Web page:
Similarly, there are many accounts of meaningful coincidences in happy emotional situations such as finding future partners, or where a number of people who are deeply loved all share the same birthday. Various research studies suggest that people with high rates of sensitivity and intuition, and those who practice mindfulness are more open to such experiences, which are inevitably dismissed by those who defend against such happenings.

This is a famous light hearted example:

‘French writer Emile Deschamps claims in his memoirs that, in 1805, he was treated to some plum pudding by a stranger named Monsieur de Fontgibu. Ten years later, the writer encountered plum pudding on the menu of a Paris restaurant and wanted to order some, but the waiter told him that the last dish had already been served to another customer, who turned out to be de Fontgibu. Many years later, in 1832, Deschamps was at a dinner and once again ordered plum pudding. He recalled the earlier incident and told his friends that only de Fontgibu was missing to make the setting complete—and in the same instant, the now senile de Fontgibu entered the room, having got the wrong address.’

Jung wrote after describing some examples: “When coincidences pile up in this way, one cannot help being impressed by them – for the greater the number of terms in such a series, or the more unusual its character, the more improbable it becomes.” Jung’s thinking is very much aligned with his work on the collective unconscious and the deep connections between people through an invisible network. If a number of coincidences occur then there is a possibility that the deep unconscious is drawing one’s attention to something or someone. There is a form of signalling taking place. Jung saw the collective unconscious ‘more like an atmosphere in which we live than something that is found in us. It is simply the unknown quantity in the world’.

He continues:

‘it does not by any means behave merely psychologically; in the cases of so-called synchronicity, it proves to be a universal substrate present in the environment rather than a psychological premise. Wherever we come into contact with an archetype we enter into relationship with transconscious, metaphysic factors which underlie the spiritualistic hypothesis as well as that of magical actions.’

Synchronicity 2

In the last post Jung’s clinical example with the scarab beetle was used in the explanation of synchronicity. The additional meaning is that the scarab is a symbol of rebirth and Jung pointed out that that was what one would expect to accompany any process of psychic transformation such as the events that began with the female patient’s dream.  From this particular individual experience Jung realised that the implication was that synchronicity came from an archetypal foundation. As the patient described the scarab beetle in her dream so the actual rose chafer arrived at the window and together this allowed a numinous experience – mysterious and awe-inspiring.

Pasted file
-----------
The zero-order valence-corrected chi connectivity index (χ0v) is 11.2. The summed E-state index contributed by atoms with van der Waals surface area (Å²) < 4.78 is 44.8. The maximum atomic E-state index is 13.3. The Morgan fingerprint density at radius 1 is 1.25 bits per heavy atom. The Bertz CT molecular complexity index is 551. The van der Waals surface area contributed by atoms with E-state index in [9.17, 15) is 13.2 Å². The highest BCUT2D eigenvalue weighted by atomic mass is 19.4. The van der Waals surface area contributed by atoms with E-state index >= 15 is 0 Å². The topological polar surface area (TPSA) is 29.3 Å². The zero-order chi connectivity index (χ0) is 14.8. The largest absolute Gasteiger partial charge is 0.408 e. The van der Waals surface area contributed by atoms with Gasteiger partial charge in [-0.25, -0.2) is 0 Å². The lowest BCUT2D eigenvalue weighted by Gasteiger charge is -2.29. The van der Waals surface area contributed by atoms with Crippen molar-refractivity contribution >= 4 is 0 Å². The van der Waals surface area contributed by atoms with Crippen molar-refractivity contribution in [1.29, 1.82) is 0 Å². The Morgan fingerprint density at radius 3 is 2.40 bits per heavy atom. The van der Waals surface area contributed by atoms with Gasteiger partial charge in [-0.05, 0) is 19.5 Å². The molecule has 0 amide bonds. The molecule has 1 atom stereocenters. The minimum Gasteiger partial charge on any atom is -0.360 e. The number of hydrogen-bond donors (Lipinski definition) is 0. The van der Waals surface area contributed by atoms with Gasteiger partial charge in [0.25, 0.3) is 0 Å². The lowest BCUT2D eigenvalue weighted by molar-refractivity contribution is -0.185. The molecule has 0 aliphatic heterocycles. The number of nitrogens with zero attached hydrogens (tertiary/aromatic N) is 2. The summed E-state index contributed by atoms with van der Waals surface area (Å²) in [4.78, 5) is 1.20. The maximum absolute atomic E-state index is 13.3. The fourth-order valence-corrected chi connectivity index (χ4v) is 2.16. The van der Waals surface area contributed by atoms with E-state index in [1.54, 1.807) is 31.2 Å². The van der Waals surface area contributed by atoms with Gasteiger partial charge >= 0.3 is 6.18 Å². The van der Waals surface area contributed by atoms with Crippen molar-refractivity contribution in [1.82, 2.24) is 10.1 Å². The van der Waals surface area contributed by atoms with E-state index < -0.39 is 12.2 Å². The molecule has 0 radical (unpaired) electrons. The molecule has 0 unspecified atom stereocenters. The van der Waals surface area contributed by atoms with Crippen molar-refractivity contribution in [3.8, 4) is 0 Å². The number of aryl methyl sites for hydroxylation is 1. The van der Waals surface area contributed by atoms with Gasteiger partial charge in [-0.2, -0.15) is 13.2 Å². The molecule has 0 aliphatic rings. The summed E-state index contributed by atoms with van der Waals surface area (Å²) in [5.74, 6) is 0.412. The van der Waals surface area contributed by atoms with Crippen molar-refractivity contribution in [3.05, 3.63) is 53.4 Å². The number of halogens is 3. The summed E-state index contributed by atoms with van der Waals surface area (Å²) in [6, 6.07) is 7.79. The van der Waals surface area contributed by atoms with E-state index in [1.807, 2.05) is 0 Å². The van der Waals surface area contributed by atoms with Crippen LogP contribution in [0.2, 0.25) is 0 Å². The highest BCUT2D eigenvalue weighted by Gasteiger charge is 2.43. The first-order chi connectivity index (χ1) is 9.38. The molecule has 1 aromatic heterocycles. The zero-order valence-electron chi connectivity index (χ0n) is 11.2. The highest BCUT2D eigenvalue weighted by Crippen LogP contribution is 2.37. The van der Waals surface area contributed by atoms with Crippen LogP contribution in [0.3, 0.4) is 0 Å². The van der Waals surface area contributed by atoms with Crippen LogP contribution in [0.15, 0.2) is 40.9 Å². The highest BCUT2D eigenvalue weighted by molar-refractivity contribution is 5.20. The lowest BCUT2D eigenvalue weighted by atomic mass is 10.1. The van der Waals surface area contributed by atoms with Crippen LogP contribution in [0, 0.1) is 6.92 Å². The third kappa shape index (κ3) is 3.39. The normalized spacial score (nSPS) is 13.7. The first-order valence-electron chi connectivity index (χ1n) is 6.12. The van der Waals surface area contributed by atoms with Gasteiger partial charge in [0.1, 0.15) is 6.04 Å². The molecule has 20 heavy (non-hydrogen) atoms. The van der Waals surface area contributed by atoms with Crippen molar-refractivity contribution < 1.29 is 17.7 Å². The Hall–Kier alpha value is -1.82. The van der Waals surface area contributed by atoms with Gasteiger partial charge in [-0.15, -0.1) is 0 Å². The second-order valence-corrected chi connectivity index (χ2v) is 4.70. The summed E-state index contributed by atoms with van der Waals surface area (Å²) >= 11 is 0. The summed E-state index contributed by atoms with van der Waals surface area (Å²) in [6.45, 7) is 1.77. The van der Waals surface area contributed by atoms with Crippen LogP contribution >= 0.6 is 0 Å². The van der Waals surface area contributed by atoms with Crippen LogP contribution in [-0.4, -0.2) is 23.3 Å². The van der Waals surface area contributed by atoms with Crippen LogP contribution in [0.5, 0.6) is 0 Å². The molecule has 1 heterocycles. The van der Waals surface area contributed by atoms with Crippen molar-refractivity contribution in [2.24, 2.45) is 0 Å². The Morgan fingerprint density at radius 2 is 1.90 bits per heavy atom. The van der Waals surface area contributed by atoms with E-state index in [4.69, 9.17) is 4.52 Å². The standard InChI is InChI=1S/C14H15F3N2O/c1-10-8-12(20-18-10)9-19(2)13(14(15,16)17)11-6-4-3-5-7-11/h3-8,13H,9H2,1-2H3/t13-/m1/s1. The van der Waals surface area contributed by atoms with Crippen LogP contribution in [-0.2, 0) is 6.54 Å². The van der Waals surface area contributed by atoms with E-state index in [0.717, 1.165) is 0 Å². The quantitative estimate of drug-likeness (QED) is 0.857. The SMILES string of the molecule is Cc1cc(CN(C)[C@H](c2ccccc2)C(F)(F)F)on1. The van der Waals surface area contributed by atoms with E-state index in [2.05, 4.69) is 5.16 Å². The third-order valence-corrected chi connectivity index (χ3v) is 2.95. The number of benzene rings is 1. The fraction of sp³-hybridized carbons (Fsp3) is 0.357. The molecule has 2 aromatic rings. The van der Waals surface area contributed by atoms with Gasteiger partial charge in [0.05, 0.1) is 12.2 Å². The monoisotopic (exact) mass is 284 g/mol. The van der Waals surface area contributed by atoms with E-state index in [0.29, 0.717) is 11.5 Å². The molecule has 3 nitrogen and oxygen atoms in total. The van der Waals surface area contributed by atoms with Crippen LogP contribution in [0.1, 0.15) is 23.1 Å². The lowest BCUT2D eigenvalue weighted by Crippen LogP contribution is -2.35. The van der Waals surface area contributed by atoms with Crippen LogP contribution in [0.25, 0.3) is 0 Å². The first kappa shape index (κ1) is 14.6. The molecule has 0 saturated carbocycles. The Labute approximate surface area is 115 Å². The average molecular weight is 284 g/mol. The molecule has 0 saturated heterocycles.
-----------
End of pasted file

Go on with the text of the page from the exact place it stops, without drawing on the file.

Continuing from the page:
Jung wrote:

‘Synchronicity therefore consists of two factors. (a) An unconscious image comes into consciousness either directly (i.e., literally) or indirectly (symbolised or suggested) in the form of a dream, idea or premonition. (b) An objective situation coincides with this content.’

Jung then describes his work with a depressed man whom he had helped recover, but who had then married a woman who seemed to scoff at the therapeutic work. This placed a burden on the patient who again became depressed, but did not contact Jung. One night after giving a lecture Jung lay awake for a long time:

‘At about two o’clock – I must have just fallen asleep – I awoke with a start, and had the feeling that someone had come into the room; I even had the impression that the door had been hastily opened. I instantly turned on the light, but there was nothing. … it was still as death. “Odd,” I thought, “someone did come into the room!” Then I tried to recall exactly what had happened, and it occurred to me that I had been awakened by a feeling of dull pain, as though something had struck my forehead and then the back of my skull. The following day I received a telegram saying that my patient had committed suicide. He had shot himself. Later, I learned that the bullet had come to rest in the back wall of the skull.’

Jung continues:

‘This experience was a genuine synchronistic phenomenon such as is quite often observed in connection with an archetypal situation – in this case, death. By means of a relativisation of time and space in the unconscious it could well be that I had perceived something which in reality was taking place elsewhere. The collective unconscious is common to all; it is the foundation of what the ancients called the “sympathy of all things.” In this case the unconscious had knowledge of my patient’s condition. All that evening, in fact, I had felt curiously restive and nervous, very much in contrast to my usual mood.’




What did Carl Jung mean by his theory of synchronicity? Anthony Stevens explains that Jung was writing about a connecting principle that creates meaningful relationships between events occurring at the same time.  This principle goes back to ancient Chinese thinking about reality which you can find in the I Ching or Book of Changes. Since all life is pattern it follows that time also functions as an aspect of that pattern. In other words, everything that happens is related to everything else that happens through the time at which the happening occurs.